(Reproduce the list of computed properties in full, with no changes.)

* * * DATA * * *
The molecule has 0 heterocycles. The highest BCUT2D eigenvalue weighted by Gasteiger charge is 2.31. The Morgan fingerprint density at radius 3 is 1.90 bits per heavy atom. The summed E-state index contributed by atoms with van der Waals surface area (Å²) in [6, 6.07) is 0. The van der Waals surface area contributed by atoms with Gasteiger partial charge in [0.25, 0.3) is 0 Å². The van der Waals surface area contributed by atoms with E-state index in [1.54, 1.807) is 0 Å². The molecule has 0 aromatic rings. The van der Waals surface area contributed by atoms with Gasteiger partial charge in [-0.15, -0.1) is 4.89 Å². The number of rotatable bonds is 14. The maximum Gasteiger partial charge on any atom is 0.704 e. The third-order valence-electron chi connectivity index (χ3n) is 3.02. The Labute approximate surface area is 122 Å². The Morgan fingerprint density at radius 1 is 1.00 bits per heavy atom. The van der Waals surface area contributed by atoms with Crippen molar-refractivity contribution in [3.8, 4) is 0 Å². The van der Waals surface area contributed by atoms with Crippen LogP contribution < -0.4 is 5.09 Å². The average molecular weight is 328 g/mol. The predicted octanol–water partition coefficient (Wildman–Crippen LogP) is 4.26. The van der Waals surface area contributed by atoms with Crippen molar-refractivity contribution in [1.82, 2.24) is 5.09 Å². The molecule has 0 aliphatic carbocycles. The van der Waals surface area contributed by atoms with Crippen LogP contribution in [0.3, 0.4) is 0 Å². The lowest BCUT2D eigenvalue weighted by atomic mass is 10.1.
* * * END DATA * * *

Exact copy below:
The molecule has 0 heterocycles. The highest BCUT2D eigenvalue weighted by Gasteiger charge is 2.31. The Morgan fingerprint density at radius 3 is 1.90 bits per heavy atom. The summed E-state index contributed by atoms with van der Waals surface area (Å²) in [6, 6.07) is 0. The van der Waals surface area contributed by atoms with Gasteiger partial charge in [0.25, 0.3) is 0 Å². The van der Waals surface area contributed by atoms with E-state index in [1.54, 1.807) is 0 Å². The molecule has 0 aromatic rings. The van der Waals surface area contributed by atoms with Gasteiger partial charge in [-0.15, -0.1) is 4.89 Å². The number of rotatable bonds is 14. The maximum Gasteiger partial charge on any atom is 0.704 e. The third-order valence-electron chi connectivity index (χ3n) is 3.02. The Labute approximate surface area is 122 Å². The Morgan fingerprint density at radius 1 is 1.00 bits per heavy atom. The van der Waals surface area contributed by atoms with Crippen molar-refractivity contribution in [3.8, 4) is 0 Å². The van der Waals surface area contributed by atoms with Crippen LogP contribution < -0.4 is 5.09 Å². The average molecular weight is 328 g/mol. The predicted octanol–water partition coefficient (Wildman–Crippen LogP) is 4.26. The van der Waals surface area contributed by atoms with Crippen molar-refractivity contribution in [1.82, 2.24) is 5.09 Å². The molecule has 0 aliphatic carbocycles. The van der Waals surface area contributed by atoms with Crippen LogP contribution in [0.3, 0.4) is 0 Å². The lowest BCUT2D eigenvalue weighted by atomic mass is 10.1.